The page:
A pair of blurry blue sharks cruise just below the surface
Conserving the Blues
Sadly, there are currently no catch limits or restrictions on commercial blue shark fishing. The blue shark is relentlessly targeted and prized for their long fins. And despite some changes in perception over the years, the public still generally views sharks in a negative way due to fear-mongering and sensationalist headlines.
It is a well-known quip that people will only protect what they love. My shark images are used in national marine conservation roadshows, where thousands of school children get to learn and appreciate sharks, not as mindless killers, but rather as beautiful, graceful animals who need our protection. Consider checking out Bite Back, a conservation organization whose mission is shark and marine conservation with a focus on preventing overfishing of shark and ray species.
The author lining up a shot of a blue shark in greenish UK waters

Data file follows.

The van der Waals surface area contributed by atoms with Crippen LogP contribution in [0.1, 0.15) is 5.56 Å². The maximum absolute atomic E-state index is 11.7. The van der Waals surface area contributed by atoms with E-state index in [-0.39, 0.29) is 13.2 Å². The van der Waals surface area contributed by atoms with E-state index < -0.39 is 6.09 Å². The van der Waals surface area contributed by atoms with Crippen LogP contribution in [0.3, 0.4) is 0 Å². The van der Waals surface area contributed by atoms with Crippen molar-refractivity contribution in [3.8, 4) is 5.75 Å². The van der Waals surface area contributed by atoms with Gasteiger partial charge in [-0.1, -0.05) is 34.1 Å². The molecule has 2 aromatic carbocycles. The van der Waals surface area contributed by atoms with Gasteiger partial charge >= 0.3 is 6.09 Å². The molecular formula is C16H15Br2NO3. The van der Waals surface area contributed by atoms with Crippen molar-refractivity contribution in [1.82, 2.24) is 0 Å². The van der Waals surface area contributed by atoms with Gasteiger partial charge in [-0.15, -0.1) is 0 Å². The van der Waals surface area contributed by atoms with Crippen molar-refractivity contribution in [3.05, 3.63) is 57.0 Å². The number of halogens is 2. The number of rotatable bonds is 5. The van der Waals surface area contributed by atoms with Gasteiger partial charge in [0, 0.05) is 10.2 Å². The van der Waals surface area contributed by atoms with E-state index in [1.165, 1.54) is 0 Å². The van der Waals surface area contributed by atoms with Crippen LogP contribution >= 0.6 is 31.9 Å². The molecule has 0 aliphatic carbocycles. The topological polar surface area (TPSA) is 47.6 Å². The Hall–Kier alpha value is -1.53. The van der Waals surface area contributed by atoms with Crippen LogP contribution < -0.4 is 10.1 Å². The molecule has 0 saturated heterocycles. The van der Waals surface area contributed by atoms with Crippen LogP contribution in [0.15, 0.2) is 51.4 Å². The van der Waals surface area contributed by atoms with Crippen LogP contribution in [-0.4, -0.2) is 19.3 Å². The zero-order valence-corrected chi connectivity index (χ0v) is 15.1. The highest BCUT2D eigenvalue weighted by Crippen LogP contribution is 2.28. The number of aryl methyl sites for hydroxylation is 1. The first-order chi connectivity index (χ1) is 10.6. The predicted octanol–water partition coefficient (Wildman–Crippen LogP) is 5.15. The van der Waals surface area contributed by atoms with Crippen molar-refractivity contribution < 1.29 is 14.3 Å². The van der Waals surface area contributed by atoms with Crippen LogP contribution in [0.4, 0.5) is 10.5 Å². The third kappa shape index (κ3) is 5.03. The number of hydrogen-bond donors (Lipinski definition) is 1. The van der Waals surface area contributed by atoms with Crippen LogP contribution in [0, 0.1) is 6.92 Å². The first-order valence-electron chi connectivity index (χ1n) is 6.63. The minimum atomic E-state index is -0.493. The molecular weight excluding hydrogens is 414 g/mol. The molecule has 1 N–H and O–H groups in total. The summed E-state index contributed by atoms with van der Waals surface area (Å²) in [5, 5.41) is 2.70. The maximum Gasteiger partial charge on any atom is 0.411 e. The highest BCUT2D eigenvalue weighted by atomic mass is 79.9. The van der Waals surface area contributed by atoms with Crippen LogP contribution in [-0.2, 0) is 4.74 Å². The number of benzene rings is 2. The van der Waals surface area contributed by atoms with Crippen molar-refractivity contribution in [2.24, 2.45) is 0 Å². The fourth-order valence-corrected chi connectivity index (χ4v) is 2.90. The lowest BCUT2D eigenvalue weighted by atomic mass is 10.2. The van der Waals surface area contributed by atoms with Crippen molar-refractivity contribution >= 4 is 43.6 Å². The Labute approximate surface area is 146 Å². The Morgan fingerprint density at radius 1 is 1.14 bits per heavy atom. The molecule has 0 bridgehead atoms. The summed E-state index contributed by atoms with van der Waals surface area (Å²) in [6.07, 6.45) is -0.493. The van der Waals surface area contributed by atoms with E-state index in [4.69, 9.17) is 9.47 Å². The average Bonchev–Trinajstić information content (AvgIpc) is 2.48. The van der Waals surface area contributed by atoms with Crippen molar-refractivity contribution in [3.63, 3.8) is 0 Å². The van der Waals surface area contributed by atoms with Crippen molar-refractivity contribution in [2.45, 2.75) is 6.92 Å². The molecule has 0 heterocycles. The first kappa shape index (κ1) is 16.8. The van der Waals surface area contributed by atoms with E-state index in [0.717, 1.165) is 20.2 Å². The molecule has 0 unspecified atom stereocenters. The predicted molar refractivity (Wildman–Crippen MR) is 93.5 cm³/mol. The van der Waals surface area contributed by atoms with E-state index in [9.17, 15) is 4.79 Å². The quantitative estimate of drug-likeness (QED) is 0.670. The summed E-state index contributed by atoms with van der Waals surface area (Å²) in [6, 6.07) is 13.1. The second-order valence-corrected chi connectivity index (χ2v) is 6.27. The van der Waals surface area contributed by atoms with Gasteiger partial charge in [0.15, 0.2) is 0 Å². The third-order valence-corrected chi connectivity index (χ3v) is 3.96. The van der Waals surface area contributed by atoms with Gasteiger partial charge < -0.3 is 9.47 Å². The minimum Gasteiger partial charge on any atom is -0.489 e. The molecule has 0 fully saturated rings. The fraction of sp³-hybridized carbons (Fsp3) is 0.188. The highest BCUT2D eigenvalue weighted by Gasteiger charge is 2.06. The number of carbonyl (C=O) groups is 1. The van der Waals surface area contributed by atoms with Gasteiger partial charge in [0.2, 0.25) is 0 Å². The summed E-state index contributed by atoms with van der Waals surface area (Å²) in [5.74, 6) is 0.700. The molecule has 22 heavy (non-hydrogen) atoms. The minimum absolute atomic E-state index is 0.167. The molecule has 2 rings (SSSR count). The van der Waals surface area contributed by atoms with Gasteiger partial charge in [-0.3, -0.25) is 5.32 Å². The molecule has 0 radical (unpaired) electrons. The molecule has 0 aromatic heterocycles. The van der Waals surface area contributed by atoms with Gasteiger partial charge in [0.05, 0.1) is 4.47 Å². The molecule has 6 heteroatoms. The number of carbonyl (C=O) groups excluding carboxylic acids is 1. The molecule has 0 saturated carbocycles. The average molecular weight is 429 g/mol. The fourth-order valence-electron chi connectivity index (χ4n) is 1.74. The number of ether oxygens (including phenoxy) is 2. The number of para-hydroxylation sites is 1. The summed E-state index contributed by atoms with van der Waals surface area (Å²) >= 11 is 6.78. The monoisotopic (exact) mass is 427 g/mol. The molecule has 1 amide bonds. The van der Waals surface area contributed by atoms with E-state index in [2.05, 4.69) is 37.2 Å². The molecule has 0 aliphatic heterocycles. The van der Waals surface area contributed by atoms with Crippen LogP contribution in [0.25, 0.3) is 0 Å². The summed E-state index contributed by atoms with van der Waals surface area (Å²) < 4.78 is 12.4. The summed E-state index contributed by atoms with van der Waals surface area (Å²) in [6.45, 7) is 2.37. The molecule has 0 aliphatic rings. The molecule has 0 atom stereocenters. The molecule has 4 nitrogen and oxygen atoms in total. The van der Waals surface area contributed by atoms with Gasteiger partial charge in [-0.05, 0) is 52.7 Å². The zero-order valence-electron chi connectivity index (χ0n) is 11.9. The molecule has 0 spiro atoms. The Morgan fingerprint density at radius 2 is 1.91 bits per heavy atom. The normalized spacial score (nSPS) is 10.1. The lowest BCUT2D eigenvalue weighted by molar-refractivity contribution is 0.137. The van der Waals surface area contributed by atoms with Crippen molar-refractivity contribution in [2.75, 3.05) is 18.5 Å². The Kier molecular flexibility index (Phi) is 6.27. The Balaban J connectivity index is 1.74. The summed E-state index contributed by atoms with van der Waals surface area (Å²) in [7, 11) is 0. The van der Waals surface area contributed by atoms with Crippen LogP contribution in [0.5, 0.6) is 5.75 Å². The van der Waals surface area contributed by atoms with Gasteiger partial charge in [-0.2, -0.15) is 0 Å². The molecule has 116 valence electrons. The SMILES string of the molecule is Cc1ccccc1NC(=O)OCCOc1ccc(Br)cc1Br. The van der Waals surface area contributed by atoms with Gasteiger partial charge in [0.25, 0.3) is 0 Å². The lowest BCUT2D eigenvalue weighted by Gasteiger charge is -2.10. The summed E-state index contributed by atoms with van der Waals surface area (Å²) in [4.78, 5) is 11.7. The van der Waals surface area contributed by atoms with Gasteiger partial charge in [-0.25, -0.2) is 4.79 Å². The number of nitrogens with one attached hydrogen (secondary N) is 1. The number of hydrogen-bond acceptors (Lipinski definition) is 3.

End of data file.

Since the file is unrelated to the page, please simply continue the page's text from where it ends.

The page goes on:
About the Author: Dr Nicholas More is a dental surgeon from Exmouth, Devon, UK. He is married to Rachel and father to sons Ben and Joe. Nick has been diving since his teenage years and is now a PADI Divemaster, with well over 2,000 dives to his name. He took his first underwater images in 2012. Nick has won numerous awards for his underwater photography. In 2020, he was named British Underwater Photographer of the Year. His other notable achievements include a highly commended image in the GDT European Wildlife Photographer of the Year in 2020 as well commendations in the British Wildlife Photography Awards (BWPA) and Underwater Photographer of the Year (UPY). Nick has achieved back-to-back wins in the British Society of Underwater Photographers (BSoUP) Print Competition and a Silver medal in the Our World Underwater photo competition. He has also been a category winner in the Ocean Art Underwater Photo Competition. Nick is widely published in print and online media and is well known for his photographic style, incorporating animal portraits with a motion blur twist. He had the great honor of authoring a chapter for Martin Edge’s book, The Underwater Photographer, 5th Edition. www.instagram.com/nickmoreuw